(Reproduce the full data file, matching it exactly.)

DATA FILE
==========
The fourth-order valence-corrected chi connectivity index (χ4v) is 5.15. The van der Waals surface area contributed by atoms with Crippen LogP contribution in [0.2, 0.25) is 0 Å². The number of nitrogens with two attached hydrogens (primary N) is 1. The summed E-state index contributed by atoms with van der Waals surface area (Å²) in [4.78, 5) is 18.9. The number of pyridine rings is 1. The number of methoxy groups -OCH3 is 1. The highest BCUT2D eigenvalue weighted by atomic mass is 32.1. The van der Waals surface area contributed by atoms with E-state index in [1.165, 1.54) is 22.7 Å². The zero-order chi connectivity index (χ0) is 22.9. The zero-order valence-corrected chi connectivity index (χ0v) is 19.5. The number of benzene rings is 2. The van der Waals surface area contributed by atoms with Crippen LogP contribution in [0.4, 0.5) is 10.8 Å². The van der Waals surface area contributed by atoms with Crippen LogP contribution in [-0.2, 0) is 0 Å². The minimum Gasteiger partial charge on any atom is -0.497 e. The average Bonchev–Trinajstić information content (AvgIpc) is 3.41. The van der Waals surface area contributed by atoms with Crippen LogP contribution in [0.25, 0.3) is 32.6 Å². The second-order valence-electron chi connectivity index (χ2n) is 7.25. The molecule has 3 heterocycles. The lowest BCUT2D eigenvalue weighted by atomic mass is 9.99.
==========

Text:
The fourth-order valence-corrected chi connectivity index (χ4v) is 5.15. The van der Waals surface area contributed by atoms with Crippen LogP contribution in [0.2, 0.25) is 0 Å². The number of nitrogens with two attached hydrogens (primary N) is 1. The summed E-state index contributed by atoms with van der Waals surface area (Å²) in [4.78, 5) is 18.9. The number of pyridine rings is 1. The number of methoxy groups -OCH3 is 1. The highest BCUT2D eigenvalue weighted by atomic mass is 32.1. The van der Waals surface area contributed by atoms with E-state index in [1.165, 1.54) is 22.7 Å². The zero-order chi connectivity index (χ0) is 22.9. The zero-order valence-corrected chi connectivity index (χ0v) is 19.5. The number of benzene rings is 2. The van der Waals surface area contributed by atoms with Crippen LogP contribution in [0.4, 0.5) is 10.8 Å². The van der Waals surface area contributed by atoms with Crippen LogP contribution in [-0.2, 0) is 0 Å². The minimum Gasteiger partial charge on any atom is -0.497 e. The average Bonchev–Trinajstić information content (AvgIpc) is 3.41. The van der Waals surface area contributed by atoms with Crippen LogP contribution in [0.25, 0.3) is 32.6 Å². The second-order valence-electron chi connectivity index (χ2n) is 7.25. The molecule has 3 heterocycles. The lowest BCUT2D eigenvalue weighted by atomic mass is 9.99.